Alumnus Leon Ellis (LGS 2022) was Head Boy and has gone on to study Law at university. He reflects on what Black History Month means to him, and how he can use his influence as a member of the alumni community to help support the School’s ongoing race equality work.
"As a black man of Jamaican heritage, I appreciate the conversation started during black history month, and progression of perspectives on race relations during this time. For me, it is less about the entity of black history month and more about the increased willingness of people to start the conversation."
Can you tell us about your roles and any other interests you have outside of study?
I am currently a law student at Lancaster University, with aspirations of becoming either a solicitor or barrister. My interests generally revolve around debating and public speaking.
What is the importance of Black History Month to you?
As a black man of Jamaican heritage, I appreciate the conversation started during black history month, and progression of perspectives on race relations during this time. For me, it is less about the entity of black history month and more about the increased willingness of people to start the conversation.
What is something you would like people to reflect on, or take action on, during Black History Month?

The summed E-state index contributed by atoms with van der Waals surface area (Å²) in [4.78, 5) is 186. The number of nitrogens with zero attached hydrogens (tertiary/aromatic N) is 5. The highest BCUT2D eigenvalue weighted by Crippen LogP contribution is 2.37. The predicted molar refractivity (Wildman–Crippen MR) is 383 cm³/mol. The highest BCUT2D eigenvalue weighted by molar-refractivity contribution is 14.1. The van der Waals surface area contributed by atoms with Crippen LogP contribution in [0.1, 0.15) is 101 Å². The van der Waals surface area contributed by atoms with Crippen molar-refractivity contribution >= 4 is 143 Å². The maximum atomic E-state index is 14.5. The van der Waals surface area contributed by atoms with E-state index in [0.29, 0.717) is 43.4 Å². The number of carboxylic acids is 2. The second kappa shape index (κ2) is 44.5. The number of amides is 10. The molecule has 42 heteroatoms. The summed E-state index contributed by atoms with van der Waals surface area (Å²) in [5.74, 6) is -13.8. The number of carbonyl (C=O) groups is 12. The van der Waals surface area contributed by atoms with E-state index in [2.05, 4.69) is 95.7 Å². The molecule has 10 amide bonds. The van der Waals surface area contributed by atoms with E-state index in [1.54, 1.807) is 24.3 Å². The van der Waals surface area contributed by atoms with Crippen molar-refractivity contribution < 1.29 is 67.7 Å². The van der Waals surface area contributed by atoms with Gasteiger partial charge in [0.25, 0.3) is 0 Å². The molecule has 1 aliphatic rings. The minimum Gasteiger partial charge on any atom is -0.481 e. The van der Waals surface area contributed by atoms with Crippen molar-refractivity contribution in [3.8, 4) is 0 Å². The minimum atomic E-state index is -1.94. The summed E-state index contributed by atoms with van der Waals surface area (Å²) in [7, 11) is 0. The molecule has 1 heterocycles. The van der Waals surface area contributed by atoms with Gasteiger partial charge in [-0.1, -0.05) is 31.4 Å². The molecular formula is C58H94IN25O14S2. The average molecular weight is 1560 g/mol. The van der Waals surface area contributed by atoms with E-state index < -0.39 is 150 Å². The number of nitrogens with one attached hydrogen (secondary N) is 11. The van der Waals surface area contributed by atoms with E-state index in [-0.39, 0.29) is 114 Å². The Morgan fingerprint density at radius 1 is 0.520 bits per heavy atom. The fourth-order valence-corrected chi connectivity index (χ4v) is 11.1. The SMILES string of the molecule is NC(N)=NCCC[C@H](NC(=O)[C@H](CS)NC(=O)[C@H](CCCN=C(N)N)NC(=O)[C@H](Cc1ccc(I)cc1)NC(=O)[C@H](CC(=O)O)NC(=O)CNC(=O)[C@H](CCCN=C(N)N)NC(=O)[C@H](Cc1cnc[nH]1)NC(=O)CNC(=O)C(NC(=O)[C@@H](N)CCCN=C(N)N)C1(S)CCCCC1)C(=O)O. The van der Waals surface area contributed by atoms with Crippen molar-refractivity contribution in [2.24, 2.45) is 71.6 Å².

Attitudes regarding stereotypes.
As Head Boy, how did you use your influence to help support the School’s ongoing work with the Race Equality agenda?
Being a Head Boy provides the stage to convey a message to the entire school. My own black history month assembly attempted to bring an alternative perspective, providing boys with more to think upon, and challenged their preconceived notions of what black history month aims to achieve. I was also able to speak with more senior people, such as our first black governor. Hearing his opinions, and giving my own, allowed me to better create a bridge between the boys and those that run the School.
Did you have a role model or someone you looked up to while you were growing up?
My parents are obvious choices, alongside the likes of Obama as the first black US President and Nelson Mandela for his commitment to racial liberation.
If you could go back in time and give your younger self a piece of advice, what would you say?
Take the risk, and don’t hesitate or sanitise your words out of fear of pupil opinion. Embrace the moment to it’s fullest, for as soon as it comes it is gone.
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